If you’re looking for a taste of Ye Olde American South, you simply must spend a weekend in Savannah, Georgia.
Savannah (and it helps if you say it all drawn out like Suuuuvannuuuh) simply drips with history like the trees drip with Spanish moss.
And the food. Oh, the food. You could go to Savannah only for the food and come away happy. Enjoy a quintessentially Southern escape with my weekend in Savannah itinerary.
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If you want to avoid the tourist hordes then I suggest Savannah in shoulder season.
We spent a weekend there in October and were pleased to find the city quieter even than I was expecting.
Though we had also been hoping to avoid heat, we didn’t quite manage that.
Our weekend there was simultaneously overcast, muggy and drizzly for much of the time. And much warmer than we expected. I did not pack well for this trip.
[Hangs head in shame.]
Learn from my mistakes and check out my weekend packing list so you’re prepared for your amazing weekend in Savannah.
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Where to stay in Savannah
I recommend staying in the historic downtown area. You’ll enjoy being in the heart of the city and it will also reduce the need to drive around from site to site.
Street parking can be hard to come by and can be expensive.
We stayed at the Marriott Savannah Riverfront (100 General McIntosh Blvd) in a river view room, which we loved.
The hotel is conveniently located at the end of historic River Street, just steps from the Waving Girl Statue. It’s quite comfortable and the staff are friendly.
We recommend it highly. Book here now!
Waving Girl Statue
After we settled in, we were anxious to get out and see some of the historic riverfront area.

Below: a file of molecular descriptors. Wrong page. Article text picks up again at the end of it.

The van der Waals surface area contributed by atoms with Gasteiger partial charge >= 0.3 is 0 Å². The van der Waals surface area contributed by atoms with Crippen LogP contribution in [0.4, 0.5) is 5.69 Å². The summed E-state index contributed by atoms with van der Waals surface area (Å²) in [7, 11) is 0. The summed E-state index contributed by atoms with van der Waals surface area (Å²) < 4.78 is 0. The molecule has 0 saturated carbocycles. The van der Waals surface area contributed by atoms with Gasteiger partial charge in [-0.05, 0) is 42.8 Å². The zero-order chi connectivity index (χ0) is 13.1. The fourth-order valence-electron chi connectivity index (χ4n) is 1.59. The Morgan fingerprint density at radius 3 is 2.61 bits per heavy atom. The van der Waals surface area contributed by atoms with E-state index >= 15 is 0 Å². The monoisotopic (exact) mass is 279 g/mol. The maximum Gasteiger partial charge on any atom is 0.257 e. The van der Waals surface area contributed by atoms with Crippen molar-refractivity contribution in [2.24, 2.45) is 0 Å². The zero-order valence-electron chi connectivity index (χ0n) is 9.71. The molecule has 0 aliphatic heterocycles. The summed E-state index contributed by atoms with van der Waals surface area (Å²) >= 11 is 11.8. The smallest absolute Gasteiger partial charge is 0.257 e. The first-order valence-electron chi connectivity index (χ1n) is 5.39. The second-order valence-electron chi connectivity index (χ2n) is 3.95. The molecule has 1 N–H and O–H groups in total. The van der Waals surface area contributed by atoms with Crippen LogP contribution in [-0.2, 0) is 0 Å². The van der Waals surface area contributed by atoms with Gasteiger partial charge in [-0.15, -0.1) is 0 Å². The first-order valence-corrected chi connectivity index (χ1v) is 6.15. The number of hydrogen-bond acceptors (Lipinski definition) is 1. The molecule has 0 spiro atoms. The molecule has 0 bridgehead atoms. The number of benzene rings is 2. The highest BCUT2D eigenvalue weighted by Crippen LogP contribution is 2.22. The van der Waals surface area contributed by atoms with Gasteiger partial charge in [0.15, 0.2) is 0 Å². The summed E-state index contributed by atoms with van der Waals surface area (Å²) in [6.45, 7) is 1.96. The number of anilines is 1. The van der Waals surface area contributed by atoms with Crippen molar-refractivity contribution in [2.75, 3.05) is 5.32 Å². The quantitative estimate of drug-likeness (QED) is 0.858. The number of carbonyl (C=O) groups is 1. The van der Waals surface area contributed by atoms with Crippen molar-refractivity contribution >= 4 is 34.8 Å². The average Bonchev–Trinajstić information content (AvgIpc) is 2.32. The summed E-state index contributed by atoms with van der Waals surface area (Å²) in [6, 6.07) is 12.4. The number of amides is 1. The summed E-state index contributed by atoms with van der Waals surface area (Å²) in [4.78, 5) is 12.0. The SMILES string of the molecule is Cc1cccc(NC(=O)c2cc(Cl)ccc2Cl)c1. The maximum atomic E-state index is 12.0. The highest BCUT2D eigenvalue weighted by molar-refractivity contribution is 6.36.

Just a few steps from our hotel we came upon the Waving Girl Statue in Morrell Park.
The statue honors Florence Martus who greeted each and every ship entering or leaving Savannah for 44 years by waving a handkerchief or a lantern at night.
According to legend, she did this because as a young girl she had fallen in love with a sailor and she was trying to make sure he could find her, but there doesn’t appear to be any historical evidence to support this notion.
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The statue is the creation of Felix de Weldon, who also sculpted the Marine Corps (Iwo Jima) War Memorial in Alexandria, Virginia.
From the Waving Girl Statue, we continued along the river to explore River Street.
I do have to admit it is a rather touristy area, but that doesn’t mean you shouldn’t take a stroll down it once or twice.
Be advised that Savannah does have an open container law, so there will be people walking around (especially at night) with alcoholic beverages.
Cars are permitted to drive on River Street, but there is very limited parking.
We walked partway down River Street before cutting over to Bay Street to find our restaurant of choice for dinner. After dinner and dessert we did the entire street. You know, to get the full effect.
Dinner at B. Matthew’s Eatery
We stopped for dinner at B. Matthew’s Eatery (325 E Bay St). Their menu has some great vegetarian and gluten free options on it, so it seemed perfect for us.
We were surprised to walk in and see the restaurant almost entirely empty. We were early, but surely not that early. The food was quite good.
I would recommend B. Matthew’s.
Try a Savannah food tour
Unsure about where to eat in Savannah or want to try a little from a lot of places?
Savannah is a great place to take a food tour.